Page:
Spray Foam Insulation Helps in Humid Caribbean

Originally published by: SprayFoam.comApril 1, 2019

The following article was produced and published by the source linked to above, who is solely responsible for its content. SBC Magazine is publishing this story to raise awareness of information publicly available online and does not verify the accuracy of the author’s claims. As a consequence, SBC cannot vouch for the validity of any facts, claims or opinions made in the article.

Taking residence in the Cayman Islands has become increasingly popular in recent years for many expats—and what’s not to like? Tropical island charm, white sandy beaches, and crystal-clear water reminiscent of blissful scenes depicted in films like Into The Blue and The Firm—and yes, no income or corporation tax—surely brings a powerful allure seldom found elsewhere. Even for those who do not look to live in the Cayman Islands full-time, this British colony of the western region of the Caribbean Sea provides a less dense, less worrisome opportunity for those who actively pursue the dreamy island destination. Therefore, real estate in the Cayman Islands is highly coveted.

As such, builders have found themselves working at a constant pace to develop residences that fill the demand that such an allure creates. But the big idea behind development is to produce homes that are conducive to the pleasurable way of life that is inherent of the Cayman Islands and that means including top-of-the-line materials like spray polyurethane foam in their scope of work. Arlington Bennett, owner of Bay Islands Spray Foam, recognized the advantages of becoming a trusted name in the SPF game in the Cayman Islands and began installing foam back in 2004. Now, Bennett and his now established contracting company, is one of the go-to Icynene-Lapolla SPF applicators in the Cayman Islands and Honduras.

“It is no secret that people want to live comfortably with their A/C on way low to offset the year-round island heat without concern of their bills being too high and sound deadening to not disturb any of their neighbors,” notes Bennett. “Spray foam gives them that.”

Recently, Bennett and his team were tasked with the insulation project of TIDES South Sound, a newly constructed residential building comprised of 24 state-of-the-art units facing the Caribbean Sea in South Sound, Grand Cayman for which open-cell and closed-cell spray polyurethane foam was specified.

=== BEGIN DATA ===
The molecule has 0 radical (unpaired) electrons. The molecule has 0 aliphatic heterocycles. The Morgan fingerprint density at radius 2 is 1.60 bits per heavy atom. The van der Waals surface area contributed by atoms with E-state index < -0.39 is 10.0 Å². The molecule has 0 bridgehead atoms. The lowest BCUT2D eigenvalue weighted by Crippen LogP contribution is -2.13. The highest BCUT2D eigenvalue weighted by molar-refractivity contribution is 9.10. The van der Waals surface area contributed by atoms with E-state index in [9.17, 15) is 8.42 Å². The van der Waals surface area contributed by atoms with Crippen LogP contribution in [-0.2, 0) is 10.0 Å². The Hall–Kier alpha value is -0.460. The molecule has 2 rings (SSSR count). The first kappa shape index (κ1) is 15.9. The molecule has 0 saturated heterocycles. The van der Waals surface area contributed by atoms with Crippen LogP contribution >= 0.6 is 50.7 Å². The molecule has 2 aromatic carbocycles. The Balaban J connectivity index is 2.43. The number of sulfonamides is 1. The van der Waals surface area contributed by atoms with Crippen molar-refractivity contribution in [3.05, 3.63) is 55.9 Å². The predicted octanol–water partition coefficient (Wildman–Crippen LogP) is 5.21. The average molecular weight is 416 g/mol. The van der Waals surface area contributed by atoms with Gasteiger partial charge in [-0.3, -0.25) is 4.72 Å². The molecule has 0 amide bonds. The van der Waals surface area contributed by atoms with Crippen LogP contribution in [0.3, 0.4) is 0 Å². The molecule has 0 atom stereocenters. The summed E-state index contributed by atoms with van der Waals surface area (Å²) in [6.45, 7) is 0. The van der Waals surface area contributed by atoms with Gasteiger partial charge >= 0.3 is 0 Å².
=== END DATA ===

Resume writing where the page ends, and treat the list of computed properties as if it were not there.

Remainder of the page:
Left: The Bay Island installation team applied closed-cell SPF to the exterior wall of the building for structural rigidity; Right: For the interior application, open-cell foam was used in the ceilings and walls to seal the building envelope and provide sound deadening throughout the entire building.

“The builder [NCB Builders] is committed to providing energy efficiency and integrating renewable energy sources into their new construction; they wanted to utilize spray foam because it would provide structural strength and sound reduction,” says Bennett. “Spray foam’s air-sealing capability protects the home from salt and moisture damage derived from the building’s proximity to the beach. For the owner or resident, this is a huge plus.”

Another benefit of applying SPF in this building, Bennett explained, was the considerable heat reduction between units.

Prior to applying the SPF, the three-man Bay Islands crew on the job was careful to prep the are by masking off all the door and window openings with plastic sheeting prior to suiting up in Tyveks, Bullard full-face respirators and gloves to install the foam safely. Then, they fired up their Graco Reactor H4O proportioner and, equipped with a Graco GAP Pro air-purge spray gun, the installer did the rest.

For the exterior wall application, the Bay Islands installer applied two inches of Icynene-Lapolla’s ProSeal, a 2 lb. closed-cell SPF, which promoted structural rigidity. For the ceiling application between floors, the crew put down six inches of Icynene-Lapolla’s Classic Plus, a 0.5 lb. open-cell product, to seal the building envelope and provide sound deadening throughout the entire building. Now, with the foam in place, Bennett and his team agree that, although they can’t guarantee that, at some point, the residents of TIDES won’t be uncomfortable to some level, they can guarantee that the cause of said discomfort will not be indoor climate.

SPF was not the only green material used through the development of TIDES. Although the building has not yet been fully completed, NCB Builders outlined in the TIDES website that they are including energy-efficient light fixtures. They have also included Geothermal cooling in all the units and the common areas of the building will be powered through solar power.

Bennett noted that the installation went smoothly and that it was an honor to contribute to a project that involves modern design coupled with sustainable building.

“Living by a beautiful beach is a dream already,” says Bennett. “But if you incorporate the right materials in the home that you go back to when the sun sets, that lifestyle can be even better.” 


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